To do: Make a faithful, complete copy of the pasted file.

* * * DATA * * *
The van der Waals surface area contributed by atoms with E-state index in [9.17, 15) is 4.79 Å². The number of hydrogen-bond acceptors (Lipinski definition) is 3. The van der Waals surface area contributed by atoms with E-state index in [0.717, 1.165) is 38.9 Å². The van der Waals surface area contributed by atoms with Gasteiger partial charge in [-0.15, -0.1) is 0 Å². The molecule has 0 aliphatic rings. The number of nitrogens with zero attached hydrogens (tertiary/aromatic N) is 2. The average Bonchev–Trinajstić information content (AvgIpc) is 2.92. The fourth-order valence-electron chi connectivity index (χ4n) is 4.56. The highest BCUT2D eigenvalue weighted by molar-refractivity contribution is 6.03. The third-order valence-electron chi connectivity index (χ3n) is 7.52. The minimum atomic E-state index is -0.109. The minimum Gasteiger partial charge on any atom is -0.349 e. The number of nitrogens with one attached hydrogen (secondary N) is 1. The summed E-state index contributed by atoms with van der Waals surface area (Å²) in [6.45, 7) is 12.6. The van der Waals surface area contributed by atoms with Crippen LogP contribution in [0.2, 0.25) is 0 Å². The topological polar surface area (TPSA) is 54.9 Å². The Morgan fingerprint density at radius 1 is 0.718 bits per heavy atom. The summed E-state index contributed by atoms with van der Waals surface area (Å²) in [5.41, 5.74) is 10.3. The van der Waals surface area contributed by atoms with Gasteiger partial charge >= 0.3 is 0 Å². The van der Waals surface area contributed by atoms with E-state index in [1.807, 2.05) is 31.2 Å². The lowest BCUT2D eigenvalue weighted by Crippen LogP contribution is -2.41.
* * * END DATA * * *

The van der Waals surface area contributed by atoms with E-state index in [9.17, 15) is 4.79 Å². The number of hydrogen-bond acceptors (Lipinski definition) is 3. The van der Waals surface area contributed by atoms with E-state index in [0.717, 1.165) is 38.9 Å². The van der Waals surface area contributed by atoms with Gasteiger partial charge in [-0.15, -0.1) is 0 Å². The molecule has 0 aliphatic rings. The number of nitrogens with zero attached hydrogens (tertiary/aromatic N) is 2. The average Bonchev–Trinajstić information content (AvgIpc) is 2.92. The fourth-order valence-electron chi connectivity index (χ4n) is 4.56. The highest BCUT2D eigenvalue weighted by molar-refractivity contribution is 6.03. The third-order valence-electron chi connectivity index (χ3n) is 7.52. The minimum atomic E-state index is -0.109. The minimum Gasteiger partial charge on any atom is -0.349 e. The number of nitrogens with one attached hydrogen (secondary N) is 1. The summed E-state index contributed by atoms with van der Waals surface area (Å²) in [6.45, 7) is 12.6. The van der Waals surface area contributed by atoms with Crippen LogP contribution in [0.2, 0.25) is 0 Å². The topological polar surface area (TPSA) is 54.9 Å². The Morgan fingerprint density at radius 1 is 0.718 bits per heavy atom. The summed E-state index contributed by atoms with van der Waals surface area (Å²) in [5.41, 5.74) is 10.3. The van der Waals surface area contributed by atoms with Gasteiger partial charge >= 0.3 is 0 Å². The van der Waals surface area contributed by atoms with E-state index in [1.807, 2.05) is 31.2 Å². The lowest BCUT2D eigenvalue weighted by Crippen LogP contribution is -2.41.